Why Did the New York Times Run Alice Walker’s Unfiltered Antisemitism?

 The furious backlash against the Alice Walker column apparently caught the Times off guard. Their response, a full four days after the initial piece, came in the form of a carefully worded interview with Book Review editor Pamela Paul. Paul’s answers to the questions posed to her—not actual questions by a reporter, but, the Times wrote, de facto “composite” questions, “drawn on reader feedback”—read as evasive and downright insulting to readers. For example, asked whether, in retrospect, she would have done anything differently with Walker’s column, Paul said: “No. Readers have certainly learned something about the author and her tastes and opinions. I think it’s worthwhile information for them to know.” To date, that Q&A constitutes the sum total of the Times response to this fiasco. Since then, every day, more media outlets add their voices to the condemnation of that Walker interview. On December 19, filmmaker and activist Rebecca Pierce, who is black and Jewish, wrote about it in the Forward; it was also the subject of Richard Cohen’s column in the Washington Post and Lilith contributor Nylah Burton wrote a poignant essay at NY Magazine. All of these pieces offer subtle and interesting takes on prejudice, art and idols. 

Personally, however, I believe that the New York Times is the story, in fact, and not Alice Walker. For years Walker has openly expressed anti-Semitism, which fact she always coyly denies by invoking that manipulative pretext for Jew-hating so beloved by anti-Semites: the Palestinian cause. For proof that her bias goes beyond this issue, check out Walker’s 2017 poem on her website: “It is Our (Frightful) Duty to Study the Talmud.”

So what happened at the Times? Why didn’t the Book Review editor contextualize Walker’s reference to Icke? Did his name simply slip through the cracks? I find it hard to accept that such journalistic incompetence exists at this widely respected section of the paper, which is prepared well in advance of its publication date. So are we, instead, to assume that the editors there understood the awful subtext of Alice Walker’s praise for Icke and all that it implied, and just let the piece stand anyway? If this is indeed what happened, we have the right to ask, where on earth was their sense of judgment, particularly at a time when the newspaper itself has been reporting on the upsurge of hate crimes against Jews in the United States and around the world? Why didn’t they at least give the readers some context for Walker’s statement? Or, better yet, just kill the piece? I emailed Pamela Paul—and asked her directly: “Did you not realize how inflammatory Walker’s comment was?” She ignored the question; instead, she directed me back to the link for that empty Q&A with her. (“Alice, You can find a full explanation of how the editors handle the column here,” she wrote in her e-mail to me.)  I wondered if Paul was herself was Jewish; she describes herself in a recent interview as being “of Jewish ancestry. ” Once more, I emailed her, asking her to clarify. I received no response.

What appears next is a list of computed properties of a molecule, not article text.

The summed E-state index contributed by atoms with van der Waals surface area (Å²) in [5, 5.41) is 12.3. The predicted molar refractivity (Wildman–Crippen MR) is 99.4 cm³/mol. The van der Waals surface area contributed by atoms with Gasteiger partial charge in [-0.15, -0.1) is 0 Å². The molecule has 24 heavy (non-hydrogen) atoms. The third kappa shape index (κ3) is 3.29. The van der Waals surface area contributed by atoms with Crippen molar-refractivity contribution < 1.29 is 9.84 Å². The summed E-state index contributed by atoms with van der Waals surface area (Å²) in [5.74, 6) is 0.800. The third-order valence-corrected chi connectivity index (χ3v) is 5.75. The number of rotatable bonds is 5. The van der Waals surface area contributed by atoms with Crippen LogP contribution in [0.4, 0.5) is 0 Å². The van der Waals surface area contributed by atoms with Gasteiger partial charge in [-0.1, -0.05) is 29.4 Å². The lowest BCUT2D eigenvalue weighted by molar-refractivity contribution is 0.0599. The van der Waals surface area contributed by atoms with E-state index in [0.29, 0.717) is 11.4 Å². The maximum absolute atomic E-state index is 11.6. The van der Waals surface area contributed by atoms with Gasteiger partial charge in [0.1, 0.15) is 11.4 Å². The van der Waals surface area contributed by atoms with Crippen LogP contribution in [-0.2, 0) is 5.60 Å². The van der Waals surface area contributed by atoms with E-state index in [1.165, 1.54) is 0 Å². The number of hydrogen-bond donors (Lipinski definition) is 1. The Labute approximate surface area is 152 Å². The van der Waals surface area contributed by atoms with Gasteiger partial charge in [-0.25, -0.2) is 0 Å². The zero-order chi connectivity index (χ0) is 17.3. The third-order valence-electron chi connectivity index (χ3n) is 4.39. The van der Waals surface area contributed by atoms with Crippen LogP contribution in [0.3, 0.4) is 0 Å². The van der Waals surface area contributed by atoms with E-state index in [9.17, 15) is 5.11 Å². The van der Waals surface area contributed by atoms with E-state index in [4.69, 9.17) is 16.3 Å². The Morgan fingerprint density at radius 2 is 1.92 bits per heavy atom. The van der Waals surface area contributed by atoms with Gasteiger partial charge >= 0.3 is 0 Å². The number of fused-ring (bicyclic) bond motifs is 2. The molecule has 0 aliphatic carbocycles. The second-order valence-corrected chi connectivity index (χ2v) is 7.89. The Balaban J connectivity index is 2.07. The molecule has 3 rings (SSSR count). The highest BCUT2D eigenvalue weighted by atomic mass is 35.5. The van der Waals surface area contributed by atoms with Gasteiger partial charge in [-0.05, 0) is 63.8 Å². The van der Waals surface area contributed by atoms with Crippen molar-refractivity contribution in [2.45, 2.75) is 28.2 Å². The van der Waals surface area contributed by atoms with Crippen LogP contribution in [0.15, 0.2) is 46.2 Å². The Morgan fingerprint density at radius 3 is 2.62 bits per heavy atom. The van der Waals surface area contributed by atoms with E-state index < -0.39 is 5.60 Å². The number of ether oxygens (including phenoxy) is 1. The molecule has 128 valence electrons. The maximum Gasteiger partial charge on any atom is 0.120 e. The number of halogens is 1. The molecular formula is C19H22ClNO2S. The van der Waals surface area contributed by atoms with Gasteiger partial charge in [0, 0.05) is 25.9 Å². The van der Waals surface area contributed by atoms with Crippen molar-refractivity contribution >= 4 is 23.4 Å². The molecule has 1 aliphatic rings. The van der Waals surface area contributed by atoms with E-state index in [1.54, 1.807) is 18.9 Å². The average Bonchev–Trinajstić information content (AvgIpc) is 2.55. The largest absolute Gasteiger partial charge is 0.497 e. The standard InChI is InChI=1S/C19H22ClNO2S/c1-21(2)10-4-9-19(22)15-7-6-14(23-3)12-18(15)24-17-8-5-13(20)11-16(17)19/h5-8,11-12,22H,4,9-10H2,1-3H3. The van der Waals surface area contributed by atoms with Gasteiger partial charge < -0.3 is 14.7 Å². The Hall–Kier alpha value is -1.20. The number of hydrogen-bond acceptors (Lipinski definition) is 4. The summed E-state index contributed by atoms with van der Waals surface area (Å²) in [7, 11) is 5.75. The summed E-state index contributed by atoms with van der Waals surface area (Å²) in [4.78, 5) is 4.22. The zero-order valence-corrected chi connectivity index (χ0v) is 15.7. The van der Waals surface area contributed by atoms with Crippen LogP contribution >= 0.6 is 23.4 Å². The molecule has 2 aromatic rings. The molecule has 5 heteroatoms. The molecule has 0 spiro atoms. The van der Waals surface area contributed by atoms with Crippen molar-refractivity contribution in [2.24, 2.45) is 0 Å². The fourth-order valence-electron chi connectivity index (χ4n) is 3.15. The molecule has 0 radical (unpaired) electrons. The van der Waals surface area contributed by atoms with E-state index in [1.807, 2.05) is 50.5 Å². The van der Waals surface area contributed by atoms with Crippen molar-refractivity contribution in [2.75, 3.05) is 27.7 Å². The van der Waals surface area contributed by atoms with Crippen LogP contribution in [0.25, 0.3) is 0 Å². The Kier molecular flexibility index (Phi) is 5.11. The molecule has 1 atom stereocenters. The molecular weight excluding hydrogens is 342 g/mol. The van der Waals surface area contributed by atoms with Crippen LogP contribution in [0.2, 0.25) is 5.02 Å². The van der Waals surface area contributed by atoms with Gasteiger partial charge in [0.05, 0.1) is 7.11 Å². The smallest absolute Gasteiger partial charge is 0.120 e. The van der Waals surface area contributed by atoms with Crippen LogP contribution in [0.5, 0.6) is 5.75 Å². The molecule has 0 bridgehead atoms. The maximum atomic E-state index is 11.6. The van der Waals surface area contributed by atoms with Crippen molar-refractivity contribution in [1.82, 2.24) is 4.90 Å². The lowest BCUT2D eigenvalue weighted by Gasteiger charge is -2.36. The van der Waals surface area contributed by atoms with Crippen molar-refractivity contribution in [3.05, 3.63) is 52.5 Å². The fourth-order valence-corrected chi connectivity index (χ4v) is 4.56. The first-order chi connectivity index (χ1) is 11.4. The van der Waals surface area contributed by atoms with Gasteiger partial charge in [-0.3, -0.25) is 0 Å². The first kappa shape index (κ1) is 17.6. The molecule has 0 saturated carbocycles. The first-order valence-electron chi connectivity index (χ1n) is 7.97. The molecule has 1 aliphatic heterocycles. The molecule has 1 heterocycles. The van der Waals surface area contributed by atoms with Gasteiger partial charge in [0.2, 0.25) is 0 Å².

Three weeks have now passed since the story broke, so by now it’s old news. Moreover it’s now a new year, and everybody is fixated on whether the new Congress is going to impeach Trump. So the paper’s staff doubtless assumes that they have safely weathered this storm.  We’ll probably never know the story of how the paper screwed this one up. But the particulars of that don’t matter so much. The lessons for all journalists—whether they cover culture, politics, or even sports—in 2019 should be clear: don’t just be a passive vehicle for bigotry in the name of “objectivity.” When sources reveal themselves to be adhering to pernicious views connected to a wave violence, journalists have to consider how to push back, ethically.

Furthermore, it is not too late for the Times to take to heart the anger of their readers, tell us honestly and openly what happened, and—yes!—apologize. The alternative—continued silence—shows the Times to be unworthy of our trust, which is the only commodity worth anything to a news organization. Even worse, the Times’ silence indirectly validates the hate talk of Icke and his cohort at a time when, alarmingly, the virus of anti-Semitism is spreading, and fast.

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The views and opinions expressed in this article are the author’s own and do not necessarily reflect those of Lilith Magazine.

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